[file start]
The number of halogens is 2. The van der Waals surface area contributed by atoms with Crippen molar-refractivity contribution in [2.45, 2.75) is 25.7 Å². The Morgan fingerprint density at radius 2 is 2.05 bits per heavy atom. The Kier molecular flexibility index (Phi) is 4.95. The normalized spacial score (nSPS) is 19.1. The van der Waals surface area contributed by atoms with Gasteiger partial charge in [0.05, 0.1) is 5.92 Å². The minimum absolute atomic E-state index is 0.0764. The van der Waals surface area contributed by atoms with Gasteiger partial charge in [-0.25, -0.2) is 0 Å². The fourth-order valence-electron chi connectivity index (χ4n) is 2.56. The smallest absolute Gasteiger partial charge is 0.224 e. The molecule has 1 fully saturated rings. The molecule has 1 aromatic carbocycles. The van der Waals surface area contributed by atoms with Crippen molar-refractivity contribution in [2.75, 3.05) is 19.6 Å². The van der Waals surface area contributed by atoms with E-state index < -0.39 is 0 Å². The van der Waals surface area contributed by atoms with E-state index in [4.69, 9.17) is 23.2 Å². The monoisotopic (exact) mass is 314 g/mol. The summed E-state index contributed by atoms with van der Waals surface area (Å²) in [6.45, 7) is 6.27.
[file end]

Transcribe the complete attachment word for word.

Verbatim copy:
The number of halogens is 2. The van der Waals surface area contributed by atoms with Crippen molar-refractivity contribution in [2.45, 2.75) is 25.7 Å². The Morgan fingerprint density at radius 2 is 2.05 bits per heavy atom. The Kier molecular flexibility index (Phi) is 4.95. The normalized spacial score (nSPS) is 19.1. The van der Waals surface area contributed by atoms with Gasteiger partial charge in [0.05, 0.1) is 5.92 Å². The minimum absolute atomic E-state index is 0.0764. The van der Waals surface area contributed by atoms with Gasteiger partial charge in [-0.25, -0.2) is 0 Å². The fourth-order valence-electron chi connectivity index (χ4n) is 2.56. The smallest absolute Gasteiger partial charge is 0.224 e. The molecule has 1 fully saturated rings. The molecule has 1 aromatic carbocycles. The van der Waals surface area contributed by atoms with Crippen molar-refractivity contribution in [2.75, 3.05) is 19.6 Å². The van der Waals surface area contributed by atoms with E-state index < -0.39 is 0 Å². The van der Waals surface area contributed by atoms with E-state index in [4.69, 9.17) is 23.2 Å². The monoisotopic (exact) mass is 314 g/mol. The summed E-state index contributed by atoms with van der Waals surface area (Å²) in [6.45, 7) is 6.27.